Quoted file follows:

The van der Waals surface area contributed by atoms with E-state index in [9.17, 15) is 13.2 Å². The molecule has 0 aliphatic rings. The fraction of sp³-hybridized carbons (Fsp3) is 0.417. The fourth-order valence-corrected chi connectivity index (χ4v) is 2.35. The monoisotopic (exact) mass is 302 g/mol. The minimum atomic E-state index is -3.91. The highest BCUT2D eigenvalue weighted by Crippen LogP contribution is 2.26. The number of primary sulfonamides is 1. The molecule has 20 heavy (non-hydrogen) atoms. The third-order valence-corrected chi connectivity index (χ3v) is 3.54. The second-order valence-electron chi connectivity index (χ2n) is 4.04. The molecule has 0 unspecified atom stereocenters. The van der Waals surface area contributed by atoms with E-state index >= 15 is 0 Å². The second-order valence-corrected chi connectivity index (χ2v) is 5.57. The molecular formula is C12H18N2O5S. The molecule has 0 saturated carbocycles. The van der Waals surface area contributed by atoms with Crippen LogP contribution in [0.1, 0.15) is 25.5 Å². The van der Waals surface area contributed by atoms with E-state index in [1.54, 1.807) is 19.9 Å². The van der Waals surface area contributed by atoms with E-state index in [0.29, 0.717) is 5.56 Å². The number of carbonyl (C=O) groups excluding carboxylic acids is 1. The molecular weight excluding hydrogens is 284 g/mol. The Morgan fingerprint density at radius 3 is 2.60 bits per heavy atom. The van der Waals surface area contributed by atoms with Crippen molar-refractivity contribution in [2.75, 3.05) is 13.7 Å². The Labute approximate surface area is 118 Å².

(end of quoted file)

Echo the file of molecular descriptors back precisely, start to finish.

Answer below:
The van der Waals surface area contributed by atoms with E-state index in [9.17, 15) is 13.2 Å². The molecule has 0 aliphatic rings. The fraction of sp³-hybridized carbons (Fsp3) is 0.417. The fourth-order valence-corrected chi connectivity index (χ4v) is 2.35. The monoisotopic (exact) mass is 302 g/mol. The minimum atomic E-state index is -3.91. The highest BCUT2D eigenvalue weighted by Crippen LogP contribution is 2.26. The number of primary sulfonamides is 1. The molecule has 20 heavy (non-hydrogen) atoms. The third-order valence-corrected chi connectivity index (χ3v) is 3.54. The second-order valence-electron chi connectivity index (χ2n) is 4.04. The molecule has 0 unspecified atom stereocenters. The van der Waals surface area contributed by atoms with E-state index >= 15 is 0 Å². The second-order valence-corrected chi connectivity index (χ2v) is 5.57. The molecular formula is C12H18N2O5S. The molecule has 0 saturated carbocycles. The van der Waals surface area contributed by atoms with Crippen LogP contribution in [0.1, 0.15) is 25.5 Å². The van der Waals surface area contributed by atoms with E-state index in [1.54, 1.807) is 19.9 Å². The van der Waals surface area contributed by atoms with E-state index in [0.29, 0.717) is 5.56 Å². The number of carbonyl (C=O) groups excluding carboxylic acids is 1. The molecular weight excluding hydrogens is 284 g/mol. The Morgan fingerprint density at radius 3 is 2.60 bits per heavy atom. The van der Waals surface area contributed by atoms with Crippen molar-refractivity contribution in [2.75, 3.05) is 13.7 Å². The Labute approximate surface area is 118 Å².